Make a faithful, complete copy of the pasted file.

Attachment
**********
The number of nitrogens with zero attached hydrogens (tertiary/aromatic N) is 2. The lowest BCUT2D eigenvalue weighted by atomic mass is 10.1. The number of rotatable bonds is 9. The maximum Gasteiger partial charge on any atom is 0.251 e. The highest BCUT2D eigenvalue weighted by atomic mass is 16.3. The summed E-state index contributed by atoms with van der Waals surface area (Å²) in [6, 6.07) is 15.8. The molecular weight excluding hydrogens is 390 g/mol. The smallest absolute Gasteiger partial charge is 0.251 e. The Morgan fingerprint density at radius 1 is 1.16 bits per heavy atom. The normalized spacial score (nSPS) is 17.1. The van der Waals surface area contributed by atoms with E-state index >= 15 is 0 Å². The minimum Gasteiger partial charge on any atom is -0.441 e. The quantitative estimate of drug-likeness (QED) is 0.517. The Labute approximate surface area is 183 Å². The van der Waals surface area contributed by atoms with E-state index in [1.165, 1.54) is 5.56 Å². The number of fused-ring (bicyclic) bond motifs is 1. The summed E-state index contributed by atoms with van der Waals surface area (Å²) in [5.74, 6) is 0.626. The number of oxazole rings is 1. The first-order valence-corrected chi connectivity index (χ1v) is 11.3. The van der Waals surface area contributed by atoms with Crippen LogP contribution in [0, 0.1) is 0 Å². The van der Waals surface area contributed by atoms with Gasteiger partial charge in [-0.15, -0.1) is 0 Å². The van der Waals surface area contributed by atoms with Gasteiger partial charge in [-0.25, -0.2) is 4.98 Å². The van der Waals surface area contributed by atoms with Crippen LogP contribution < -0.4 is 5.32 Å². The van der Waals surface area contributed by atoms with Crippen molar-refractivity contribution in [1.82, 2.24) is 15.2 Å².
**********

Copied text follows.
The number of nitrogens with zero attached hydrogens (tertiary/aromatic N) is 2. The lowest BCUT2D eigenvalue weighted by atomic mass is 10.1. The number of rotatable bonds is 9. The maximum Gasteiger partial charge on any atom is 0.251 e. The highest BCUT2D eigenvalue weighted by atomic mass is 16.3. The summed E-state index contributed by atoms with van der Waals surface area (Å²) in [6, 6.07) is 15.8. The molecular weight excluding hydrogens is 390 g/mol. The smallest absolute Gasteiger partial charge is 0.251 e. The Morgan fingerprint density at radius 1 is 1.16 bits per heavy atom. The normalized spacial score (nSPS) is 17.1. The van der Waals surface area contributed by atoms with E-state index >= 15 is 0 Å². The minimum Gasteiger partial charge on any atom is -0.441 e. The quantitative estimate of drug-likeness (QED) is 0.517. The Labute approximate surface area is 183 Å². The van der Waals surface area contributed by atoms with E-state index in [1.165, 1.54) is 5.56 Å². The number of fused-ring (bicyclic) bond motifs is 1. The summed E-state index contributed by atoms with van der Waals surface area (Å²) in [5.74, 6) is 0.626. The number of oxazole rings is 1. The first-order valence-corrected chi connectivity index (χ1v) is 11.3. The van der Waals surface area contributed by atoms with Crippen LogP contribution in [0, 0.1) is 0 Å². The van der Waals surface area contributed by atoms with Gasteiger partial charge in [-0.15, -0.1) is 0 Å². The van der Waals surface area contributed by atoms with Gasteiger partial charge in [-0.25, -0.2) is 4.98 Å². The van der Waals surface area contributed by atoms with Crippen LogP contribution < -0.4 is 5.32 Å². The van der Waals surface area contributed by atoms with Crippen molar-refractivity contribution in [1.82, 2.24) is 15.2 Å².